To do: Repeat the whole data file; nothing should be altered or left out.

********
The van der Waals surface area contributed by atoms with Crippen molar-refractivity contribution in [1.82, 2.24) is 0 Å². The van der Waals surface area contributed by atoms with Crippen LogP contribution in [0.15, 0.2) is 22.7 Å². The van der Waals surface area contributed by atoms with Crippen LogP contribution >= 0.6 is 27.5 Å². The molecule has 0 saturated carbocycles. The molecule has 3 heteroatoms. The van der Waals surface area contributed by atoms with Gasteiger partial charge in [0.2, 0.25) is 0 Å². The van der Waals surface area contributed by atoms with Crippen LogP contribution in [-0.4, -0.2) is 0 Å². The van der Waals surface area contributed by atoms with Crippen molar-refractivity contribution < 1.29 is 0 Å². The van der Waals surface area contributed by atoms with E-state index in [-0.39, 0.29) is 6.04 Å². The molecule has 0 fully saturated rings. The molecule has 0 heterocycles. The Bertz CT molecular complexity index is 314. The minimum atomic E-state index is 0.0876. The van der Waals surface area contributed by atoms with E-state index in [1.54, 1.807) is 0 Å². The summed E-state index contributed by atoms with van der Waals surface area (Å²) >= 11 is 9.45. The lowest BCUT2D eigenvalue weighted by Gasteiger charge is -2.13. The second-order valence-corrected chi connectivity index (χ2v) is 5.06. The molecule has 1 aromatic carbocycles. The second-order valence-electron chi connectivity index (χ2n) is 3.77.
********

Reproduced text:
The van der Waals surface area contributed by atoms with Crippen molar-refractivity contribution in [1.82, 2.24) is 0 Å². The van der Waals surface area contributed by atoms with Crippen LogP contribution in [0.15, 0.2) is 22.7 Å². The van der Waals surface area contributed by atoms with Crippen LogP contribution >= 0.6 is 27.5 Å². The molecule has 0 saturated carbocycles. The molecule has 3 heteroatoms. The van der Waals surface area contributed by atoms with Gasteiger partial charge in [0.2, 0.25) is 0 Å². The van der Waals surface area contributed by atoms with Crippen LogP contribution in [-0.4, -0.2) is 0 Å². The van der Waals surface area contributed by atoms with Crippen molar-refractivity contribution < 1.29 is 0 Å². The van der Waals surface area contributed by atoms with E-state index in [-0.39, 0.29) is 6.04 Å². The molecule has 0 fully saturated rings. The molecule has 0 heterocycles. The Bertz CT molecular complexity index is 314. The minimum atomic E-state index is 0.0876. The van der Waals surface area contributed by atoms with E-state index in [1.54, 1.807) is 0 Å². The summed E-state index contributed by atoms with van der Waals surface area (Å²) >= 11 is 9.45. The lowest BCUT2D eigenvalue weighted by Gasteiger charge is -2.13. The second-order valence-corrected chi connectivity index (χ2v) is 5.06. The molecule has 1 aromatic carbocycles. The second-order valence-electron chi connectivity index (χ2n) is 3.77.